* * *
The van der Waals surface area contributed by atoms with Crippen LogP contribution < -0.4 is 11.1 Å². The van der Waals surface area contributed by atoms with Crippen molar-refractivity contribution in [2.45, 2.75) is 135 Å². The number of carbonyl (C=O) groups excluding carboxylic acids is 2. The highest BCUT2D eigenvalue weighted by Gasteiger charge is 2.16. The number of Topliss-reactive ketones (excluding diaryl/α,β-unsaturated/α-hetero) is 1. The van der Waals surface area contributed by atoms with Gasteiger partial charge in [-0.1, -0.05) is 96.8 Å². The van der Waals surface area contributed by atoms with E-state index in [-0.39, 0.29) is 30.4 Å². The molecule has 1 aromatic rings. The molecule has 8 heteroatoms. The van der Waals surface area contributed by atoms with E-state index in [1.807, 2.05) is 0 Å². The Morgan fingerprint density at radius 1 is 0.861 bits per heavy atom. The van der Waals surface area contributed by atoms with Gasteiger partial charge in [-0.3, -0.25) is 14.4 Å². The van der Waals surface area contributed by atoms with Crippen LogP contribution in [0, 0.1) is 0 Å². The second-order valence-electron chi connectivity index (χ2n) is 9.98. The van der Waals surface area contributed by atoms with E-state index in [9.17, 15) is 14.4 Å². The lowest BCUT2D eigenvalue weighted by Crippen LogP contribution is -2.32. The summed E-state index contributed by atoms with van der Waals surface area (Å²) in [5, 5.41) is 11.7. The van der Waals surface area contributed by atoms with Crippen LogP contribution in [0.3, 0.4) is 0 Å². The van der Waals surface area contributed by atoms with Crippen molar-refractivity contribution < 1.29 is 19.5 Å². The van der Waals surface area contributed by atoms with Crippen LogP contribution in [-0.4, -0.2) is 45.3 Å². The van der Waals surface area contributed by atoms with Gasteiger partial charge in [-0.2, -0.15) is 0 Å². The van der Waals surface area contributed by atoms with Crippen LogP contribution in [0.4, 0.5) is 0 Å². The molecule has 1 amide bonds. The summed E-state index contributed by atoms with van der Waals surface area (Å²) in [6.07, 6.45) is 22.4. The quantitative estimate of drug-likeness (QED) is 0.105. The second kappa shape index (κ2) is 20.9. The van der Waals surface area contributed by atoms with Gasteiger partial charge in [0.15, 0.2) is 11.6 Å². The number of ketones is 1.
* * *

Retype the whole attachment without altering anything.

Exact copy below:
The van der Waals surface area contributed by atoms with Crippen LogP contribution < -0.4 is 11.1 Å². The van der Waals surface area contributed by atoms with Crippen molar-refractivity contribution in [2.45, 2.75) is 135 Å². The number of carbonyl (C=O) groups excluding carboxylic acids is 2. The highest BCUT2D eigenvalue weighted by Gasteiger charge is 2.16. The number of Topliss-reactive ketones (excluding diaryl/α,β-unsaturated/α-hetero) is 1. The van der Waals surface area contributed by atoms with Gasteiger partial charge in [-0.1, -0.05) is 96.8 Å². The van der Waals surface area contributed by atoms with E-state index in [-0.39, 0.29) is 30.4 Å². The molecule has 1 aromatic rings. The molecule has 8 heteroatoms. The van der Waals surface area contributed by atoms with E-state index in [1.807, 2.05) is 0 Å². The Morgan fingerprint density at radius 1 is 0.861 bits per heavy atom. The van der Waals surface area contributed by atoms with Gasteiger partial charge in [-0.3, -0.25) is 14.4 Å². The van der Waals surface area contributed by atoms with Crippen LogP contribution in [0, 0.1) is 0 Å². The second-order valence-electron chi connectivity index (χ2n) is 9.98. The van der Waals surface area contributed by atoms with E-state index in [9.17, 15) is 14.4 Å². The lowest BCUT2D eigenvalue weighted by Crippen LogP contribution is -2.32. The summed E-state index contributed by atoms with van der Waals surface area (Å²) in [5, 5.41) is 11.7. The van der Waals surface area contributed by atoms with Crippen LogP contribution in [0.3, 0.4) is 0 Å². The van der Waals surface area contributed by atoms with Crippen molar-refractivity contribution < 1.29 is 19.5 Å². The van der Waals surface area contributed by atoms with Crippen LogP contribution in [-0.4, -0.2) is 45.3 Å². The van der Waals surface area contributed by atoms with Gasteiger partial charge in [-0.2, -0.15) is 0 Å². The van der Waals surface area contributed by atoms with Crippen LogP contribution in [0.4, 0.5) is 0 Å². The molecule has 1 amide bonds. The summed E-state index contributed by atoms with van der Waals surface area (Å²) in [6.07, 6.45) is 22.4. The quantitative estimate of drug-likeness (QED) is 0.105. The second kappa shape index (κ2) is 20.9. The van der Waals surface area contributed by atoms with Gasteiger partial charge in [0.15, 0.2) is 11.6 Å². The number of ketones is 1.